The nothingness prevailed for several hours. Gradually this void, in which neither dreams nor recollections were recorded, blossomed into a burgeoning recognition of stimuli around me: bright lights, sounds from equipment and people moving about, continuous warmth from the Bair Hugger blanket, and a voice that said (perhaps for the umpteenth time): “Mrs. Chao, you are in the recovery room.” My eyelids fluttered open and then shut, unable to sustain the energy required to keep themselves ajar. I quickly descended back into my anesthesia driven stupor, periodically surfacing to fleeting wakefulness over the next few hours.
Earl joined me in the recovery room around 5pm and we were transferred to my hospital room an hour later. By the time I was able to maintain consciousness for more than just a few minutes, darkness had descended upon the world around us. I was newly aware of the slight pressure on my nostrils from tubes supplying oxygen, the alternating squeezes of the Deep Vein Thrombosis leg cuffs, the not yet stiflingly warm room.
My hospital bed supported me in a semi-upright position with knees slightly bent. I tentatively investigated my torso and found a snug, restrictive band of elastic encasing my abdomen. The area which I assumed contained my new breast was blanketed by a thick layer of surgical gauze, taped securely. Lying motionless, I remained blissfully free from pain or nausea. Twisting slightly to the left or right, however, conjured sharp twinges from my abdomen.
The nurse instructed me on how to dispense Dilaudid, a morphine-like opiate, from my IV cart by pressing an oversized round green button. She recommended that I stay ahead of the pain and try to anticipate my needs rather than react belatedly to them. Assuming the lingering anesthesia was still masking all potential pain, I abstained for the time being but stored this bit of advice for later.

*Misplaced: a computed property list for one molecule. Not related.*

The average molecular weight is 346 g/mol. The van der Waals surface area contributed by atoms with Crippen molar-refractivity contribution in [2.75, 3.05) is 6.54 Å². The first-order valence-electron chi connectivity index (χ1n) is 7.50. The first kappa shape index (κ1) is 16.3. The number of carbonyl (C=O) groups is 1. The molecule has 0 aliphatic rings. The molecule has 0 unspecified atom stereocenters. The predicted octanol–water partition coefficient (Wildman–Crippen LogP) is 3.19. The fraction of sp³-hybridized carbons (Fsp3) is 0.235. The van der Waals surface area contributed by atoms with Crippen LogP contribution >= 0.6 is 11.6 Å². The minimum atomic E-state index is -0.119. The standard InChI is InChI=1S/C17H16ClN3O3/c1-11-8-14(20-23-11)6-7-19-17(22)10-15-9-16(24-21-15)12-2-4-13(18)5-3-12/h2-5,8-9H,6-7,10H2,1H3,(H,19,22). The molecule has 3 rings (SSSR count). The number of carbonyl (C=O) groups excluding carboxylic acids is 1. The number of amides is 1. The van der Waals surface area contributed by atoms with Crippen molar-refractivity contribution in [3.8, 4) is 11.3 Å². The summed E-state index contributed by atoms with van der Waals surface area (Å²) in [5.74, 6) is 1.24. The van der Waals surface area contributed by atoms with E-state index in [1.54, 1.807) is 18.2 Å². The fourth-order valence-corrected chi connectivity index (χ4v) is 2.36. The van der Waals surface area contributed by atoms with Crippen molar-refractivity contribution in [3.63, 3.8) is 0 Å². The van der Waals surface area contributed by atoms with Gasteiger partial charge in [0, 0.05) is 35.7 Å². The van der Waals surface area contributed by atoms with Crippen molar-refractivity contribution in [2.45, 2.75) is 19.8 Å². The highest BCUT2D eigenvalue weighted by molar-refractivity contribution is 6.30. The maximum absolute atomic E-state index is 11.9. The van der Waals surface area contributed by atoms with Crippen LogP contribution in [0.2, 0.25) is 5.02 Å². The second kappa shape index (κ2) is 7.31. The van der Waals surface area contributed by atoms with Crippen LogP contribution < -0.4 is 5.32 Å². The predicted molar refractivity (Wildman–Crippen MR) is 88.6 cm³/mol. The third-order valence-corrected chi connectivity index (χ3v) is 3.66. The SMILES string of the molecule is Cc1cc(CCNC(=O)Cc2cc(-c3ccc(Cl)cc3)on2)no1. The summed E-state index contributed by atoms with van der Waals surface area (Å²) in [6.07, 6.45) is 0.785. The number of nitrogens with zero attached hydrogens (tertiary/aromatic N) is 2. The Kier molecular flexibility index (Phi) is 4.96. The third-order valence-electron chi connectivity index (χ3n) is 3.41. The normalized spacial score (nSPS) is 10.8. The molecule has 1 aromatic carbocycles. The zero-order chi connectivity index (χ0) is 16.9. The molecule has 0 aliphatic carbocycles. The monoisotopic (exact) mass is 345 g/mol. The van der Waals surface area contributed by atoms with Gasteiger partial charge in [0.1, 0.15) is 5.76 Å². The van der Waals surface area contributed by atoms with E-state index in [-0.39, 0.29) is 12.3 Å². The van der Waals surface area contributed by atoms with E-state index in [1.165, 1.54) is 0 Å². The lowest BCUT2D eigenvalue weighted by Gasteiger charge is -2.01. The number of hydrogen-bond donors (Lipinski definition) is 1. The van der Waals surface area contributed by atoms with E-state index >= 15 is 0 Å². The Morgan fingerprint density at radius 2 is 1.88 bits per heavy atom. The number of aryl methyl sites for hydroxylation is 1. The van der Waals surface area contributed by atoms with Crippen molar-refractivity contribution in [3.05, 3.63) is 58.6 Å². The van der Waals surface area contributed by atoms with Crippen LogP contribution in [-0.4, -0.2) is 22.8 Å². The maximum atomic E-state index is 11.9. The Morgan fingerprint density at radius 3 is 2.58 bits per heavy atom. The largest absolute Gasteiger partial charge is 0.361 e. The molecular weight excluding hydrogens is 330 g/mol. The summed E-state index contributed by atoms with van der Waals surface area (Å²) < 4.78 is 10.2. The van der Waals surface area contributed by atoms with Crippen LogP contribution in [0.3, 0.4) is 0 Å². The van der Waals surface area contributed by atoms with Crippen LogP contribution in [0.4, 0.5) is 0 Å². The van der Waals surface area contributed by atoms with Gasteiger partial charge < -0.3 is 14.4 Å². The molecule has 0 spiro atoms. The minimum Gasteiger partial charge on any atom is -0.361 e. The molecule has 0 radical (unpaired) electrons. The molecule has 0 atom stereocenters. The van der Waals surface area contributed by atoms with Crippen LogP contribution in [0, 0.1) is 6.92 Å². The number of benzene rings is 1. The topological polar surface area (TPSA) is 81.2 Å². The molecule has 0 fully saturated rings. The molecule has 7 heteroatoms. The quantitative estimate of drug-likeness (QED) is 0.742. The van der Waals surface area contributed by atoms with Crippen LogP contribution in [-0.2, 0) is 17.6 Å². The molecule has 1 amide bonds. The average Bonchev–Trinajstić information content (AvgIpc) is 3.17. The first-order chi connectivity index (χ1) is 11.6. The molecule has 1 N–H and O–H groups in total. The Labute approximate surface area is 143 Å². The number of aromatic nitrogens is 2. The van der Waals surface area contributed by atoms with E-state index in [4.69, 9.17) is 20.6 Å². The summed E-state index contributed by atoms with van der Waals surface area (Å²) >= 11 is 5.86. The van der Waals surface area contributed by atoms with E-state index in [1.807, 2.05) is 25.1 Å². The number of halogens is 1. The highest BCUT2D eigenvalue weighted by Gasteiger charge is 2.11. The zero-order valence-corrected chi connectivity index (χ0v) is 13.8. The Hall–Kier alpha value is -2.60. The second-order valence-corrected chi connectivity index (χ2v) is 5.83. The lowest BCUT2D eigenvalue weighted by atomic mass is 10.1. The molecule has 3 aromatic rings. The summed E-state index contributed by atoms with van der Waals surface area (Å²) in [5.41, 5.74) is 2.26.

My Foley catheter was left in place, thus alleviating any need to visit the bathroom. I was particularly relieved at not needing to leave the sanctuary of my bed since my experience from the first operation taught me that the nausea would first attack when I stood upright. At this point, I should advise anyone preparing for surgery to avoid eating red beets. Thursday’s dinner, although both delicious and nutritious, unintentionally led to some confusion among the health personnel emptying my rose-hued collection bag.
Every hour that evening and throughout the first 48 hours, a nurse checked the status of my fledgling breast with a Doppler device. Pressing the sensor to my breast as an obstetrician would do to an expectant mother’s abdomen, the nurse moved the probe around gently, listening intently for the swish, swish, swish of arterial blood flow and the constant whooooooooo signalling the blood’s return course through my veins.
I slumbered fairly constantly until just before dawn, when I awoke drenched in sweat, mouth parched. The room’s door remained shut and the thermostat was set high. My body heat was further supplemented by warmth from the Bair Hugger. The new breast would thrive if it could maintain an adequate blood supply through the delicate connections created by Dr. Orman’s painstaking microsurgery just hours before. In theory, any vasoconstriction, caused for example by a cold surrounding environment, could jeopardize this healthy blood supply. Further compounding my discomfort, in case I might need to return to surgery quickly to repair problems with blood supply to the new breast, I was restricted from taking any food or liquids by mouth. My nurse applied moisturizer to my lips and ran a lemon-flavored swab around my mouth, providing scant relief.
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